Archaeology: Informing the Past, Present and Future
As archaeologists discover new sites and remains, they must constantly revise human history. Consider the revelations of German archaeologist Klaus Schmidt, who believes he has found humankind's first temple. Since 1994, Schmidt has been digging in a region known as Gobekli Tepe in southeastern Turkey. There, at the top of rolling hills, he's found several circles made from massive T-shaped pillars carved from stone. The circles are reminiscent of Stonehenge, except they predate the famous English site by 6,000 years. In fact, the structures at Gobekli Tepe were built 11,500 years ago -- 7,000 years before the Great Pyramid!
According to Schmidt, humans first gathered at this temple in the hills to worship. This coming together encouraged cooperation and collaboration and led to the development of cities. If his theories are correct, we may need to rewrite our history books, which currently state that organized villages preceded organized religion.
The biggest lessons of archaeology, however, go beyond dates and places. The most important things we can learn from the past are what mistakes to avoid and what useful, beneficial activities to copy. By studying ancient battle strategy, modern military leaders can be better prepared to meet their enemies. By examining ancient technologies, modern engineers can build stronger and longer-lasting structures. And by analyzing various forms of government, the leaders of our cities, states and nations can establish systems that more effectively serve their citizens.
That's what James Madison did. In 1787, with the governmental effectiveness of the Articles of Confederation failing, the young United States brought delegates together at a Constitutional Convention in Philadelphia. Madison came to the convention and pitched the Virginia Plan, which called for a stronger central government. He developed the plan after researching government structures in world history and outlining reasons why earlier attempts at democracy either succeeded or failed. All of this research strengthened Madison's ideas and formed the basis of the U.S. Constitution.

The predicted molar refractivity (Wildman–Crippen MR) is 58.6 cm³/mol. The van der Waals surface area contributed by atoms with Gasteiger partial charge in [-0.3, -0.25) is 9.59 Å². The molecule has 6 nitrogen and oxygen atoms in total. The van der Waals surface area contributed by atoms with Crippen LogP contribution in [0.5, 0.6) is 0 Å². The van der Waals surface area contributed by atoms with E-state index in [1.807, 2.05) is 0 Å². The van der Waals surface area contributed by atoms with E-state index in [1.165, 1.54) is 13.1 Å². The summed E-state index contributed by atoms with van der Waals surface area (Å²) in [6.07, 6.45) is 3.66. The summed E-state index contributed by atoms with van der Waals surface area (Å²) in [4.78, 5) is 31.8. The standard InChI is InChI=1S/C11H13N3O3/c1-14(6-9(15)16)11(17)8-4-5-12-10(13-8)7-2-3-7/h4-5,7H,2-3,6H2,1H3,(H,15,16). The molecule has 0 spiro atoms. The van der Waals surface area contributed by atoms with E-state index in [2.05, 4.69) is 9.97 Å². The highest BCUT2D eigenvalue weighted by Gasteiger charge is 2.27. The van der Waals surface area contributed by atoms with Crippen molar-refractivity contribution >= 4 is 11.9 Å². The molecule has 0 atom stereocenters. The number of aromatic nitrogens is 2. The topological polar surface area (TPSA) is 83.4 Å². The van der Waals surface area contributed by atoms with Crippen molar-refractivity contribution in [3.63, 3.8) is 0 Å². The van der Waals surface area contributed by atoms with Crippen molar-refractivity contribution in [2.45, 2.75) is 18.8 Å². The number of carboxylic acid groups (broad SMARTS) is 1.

Ultimately, this is why archaeology is important: Because it shows us where we've been and where we're headed. The French poet Alphonse de Lamartine summed it up best when he said, "History teaches everything including the future."
Keep reading for more archaeology links we dug up.
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More Great Links
- Archaeological Institute of America. "Archaeology 101." Archaeology Magazine. (Aug. 16, 2010)www.archaeological.org/pdfs/education/Arch101.2.pdf
- Brown, Frank. "The oldest Homo sapiens." EurekAlert. Feb. 16, 2005. (Aug. 16, 2010)http://www.eurekalert.org/pub_releases/2005-02/uou-toh021105.php
- Curry, Andrew. "Gobekli Tepe: The World's First Temple?" Smithsonian Magazine. November 2008. (Aug. 16, 2010)http://www.smithsonianmag.com/history-archaeology/gobekli-tepe.html
- Gibbons, Ann. "The Human Family's Earliest Ancestors." Smithsonian Magazine. March 2010.
- Lemonick, Michael D. and Andrea Dorfman. "One Giant Step for Mankind." Time.com. 2001 (June 15, 2010)http://www.time.com/time/covers/1101010723/cover.html#
- Montpelier Foundation, The. "James Madison: Making the Constitution." Montpelier.org. (Aug. 16, 2010)http://www.montpelier.org/explore/james_madison/index.php#father
- Symmes, Patrick. "History in the Remaking." Newsweek. Feb. 19, 2010. (Aug. 16, 2010)http://www.newsweek.com/2010/02/18/history-in-the-remaking.html
- University of Leicester. "Everyday Life in Pompeii Revealed." YubaNet.com. April 24, 2007. (Aug. 16, 2010)http://www.yubanet.com/cgi-bin/artman/exec/view.cgi/58/55469